As the CEO of one of the largest energy holding companies in the U.S., Lynn Good is leading Duke Energy’s aggressive transition to renewables and net zero emissions. It’s a complex undertaking that involves short-term planning and long-term advances in technology as well as managing a wide range of stakeholders. In this episode, HBR editor-in-chief Adi Ignatius sits down with Good to discuss her strategy for Duke’s clean energy transition. They discuss how to make incremental adjustments to strategy as new technologies emerge. Good also explains how and how often she tests her assumptions, and why she nurtures collaborations both within the energy industry and beyond it. Key episode topics include: strategy, innovation, growth strategy, environmental sustainability, energy and natural resources sector, clean energy, transition, Duke Energy, technology, renewable energy, change management. HBR On Strategy curates the best case studies and conversations with the world’s top business and management experts, to help you unlock new ways of doing business. New episodes every week. · Learn more about HBR’s “Future of Business” virtual conference (November 2023)· Find more Harvard Business Review live events· Discover 100 years of Harvard Business Review articles, case studies, podcasts, and more at HBR.org]]>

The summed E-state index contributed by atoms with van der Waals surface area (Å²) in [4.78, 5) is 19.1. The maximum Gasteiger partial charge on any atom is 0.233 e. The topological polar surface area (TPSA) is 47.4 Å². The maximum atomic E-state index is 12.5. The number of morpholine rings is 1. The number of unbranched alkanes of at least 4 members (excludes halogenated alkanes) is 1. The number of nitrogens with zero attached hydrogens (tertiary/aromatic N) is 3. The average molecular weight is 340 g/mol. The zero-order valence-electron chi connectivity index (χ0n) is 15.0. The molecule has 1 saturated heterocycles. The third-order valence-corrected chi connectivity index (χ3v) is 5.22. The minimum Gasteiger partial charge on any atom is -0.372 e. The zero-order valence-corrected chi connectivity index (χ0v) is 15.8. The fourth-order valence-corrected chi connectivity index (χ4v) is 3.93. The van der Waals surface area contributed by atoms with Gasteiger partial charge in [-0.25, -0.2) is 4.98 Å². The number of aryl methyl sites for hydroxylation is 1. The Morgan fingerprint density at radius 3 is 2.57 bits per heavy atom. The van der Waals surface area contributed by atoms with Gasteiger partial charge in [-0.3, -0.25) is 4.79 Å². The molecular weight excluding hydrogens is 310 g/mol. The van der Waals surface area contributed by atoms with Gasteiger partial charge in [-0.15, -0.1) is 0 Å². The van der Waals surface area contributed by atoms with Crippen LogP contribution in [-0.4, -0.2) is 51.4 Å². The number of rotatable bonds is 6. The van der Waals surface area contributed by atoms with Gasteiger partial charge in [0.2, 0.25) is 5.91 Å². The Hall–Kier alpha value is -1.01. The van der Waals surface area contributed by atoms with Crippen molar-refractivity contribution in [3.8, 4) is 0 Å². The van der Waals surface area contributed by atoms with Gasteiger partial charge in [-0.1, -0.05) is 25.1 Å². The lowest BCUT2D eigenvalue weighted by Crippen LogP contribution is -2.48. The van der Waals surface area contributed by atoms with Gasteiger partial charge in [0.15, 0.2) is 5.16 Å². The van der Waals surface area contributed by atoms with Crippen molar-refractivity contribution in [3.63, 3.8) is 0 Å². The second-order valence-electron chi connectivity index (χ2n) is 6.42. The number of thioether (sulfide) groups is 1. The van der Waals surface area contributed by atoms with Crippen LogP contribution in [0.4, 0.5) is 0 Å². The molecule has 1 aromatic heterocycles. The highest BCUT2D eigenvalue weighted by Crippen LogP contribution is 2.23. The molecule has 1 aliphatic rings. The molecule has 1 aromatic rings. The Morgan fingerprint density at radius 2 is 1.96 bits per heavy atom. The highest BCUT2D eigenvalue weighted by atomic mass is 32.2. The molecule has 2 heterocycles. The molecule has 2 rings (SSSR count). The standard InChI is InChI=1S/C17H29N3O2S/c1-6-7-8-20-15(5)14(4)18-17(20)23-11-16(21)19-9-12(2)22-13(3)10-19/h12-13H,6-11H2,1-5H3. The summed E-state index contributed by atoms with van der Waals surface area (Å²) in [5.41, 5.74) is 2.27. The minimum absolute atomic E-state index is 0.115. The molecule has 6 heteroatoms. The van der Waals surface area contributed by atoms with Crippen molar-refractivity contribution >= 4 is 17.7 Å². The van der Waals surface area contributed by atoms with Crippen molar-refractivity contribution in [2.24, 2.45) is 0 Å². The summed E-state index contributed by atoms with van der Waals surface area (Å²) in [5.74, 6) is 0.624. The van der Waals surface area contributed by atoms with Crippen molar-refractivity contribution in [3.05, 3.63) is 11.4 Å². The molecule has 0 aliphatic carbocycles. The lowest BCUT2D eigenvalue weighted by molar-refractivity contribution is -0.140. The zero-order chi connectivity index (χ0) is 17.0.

When it comes to solving complicated problems, the default for many organizational leaders is to take their time to work through the issues at hand. Unfortunately, that often leads to patchwork solutions or problems not truly getting resolved. But Anne Morriss offers a different framework. In this episode, she outlines a five-step process for solving any problem and explains why starting with trust and ending with speed is so important for effective change leadership. As she says, “Let’s get into dialogue with the people who are also impacted by the problem before we start running down the path of solving it.” Morriss is an entrepreneur and leadership coach. She’s also the coauthor of the book, Move Fast and Fix Things: The Trusted Leader’s Guide to Solving Hard Problems. Key episode topics include: strategy, decision making and problem solving, strategy execution, managing people, collaboration and teams, trustworthiness, organizational culture, change leadership, problem solving, leadership. HBR On Strategy curates the best case studies and conversations with the world’s top business and management experts, to help you unlock new ways of doing business. New episodes every week. · Listen to the full HBR IdeaCast episode: How to Solve Tough Problems Better and Faster (2023)· Find more episodes of HBR IdeaCast· Discover 100 years of Harvard Business Review articles, case studies, podcasts, and more at HBR.org]]>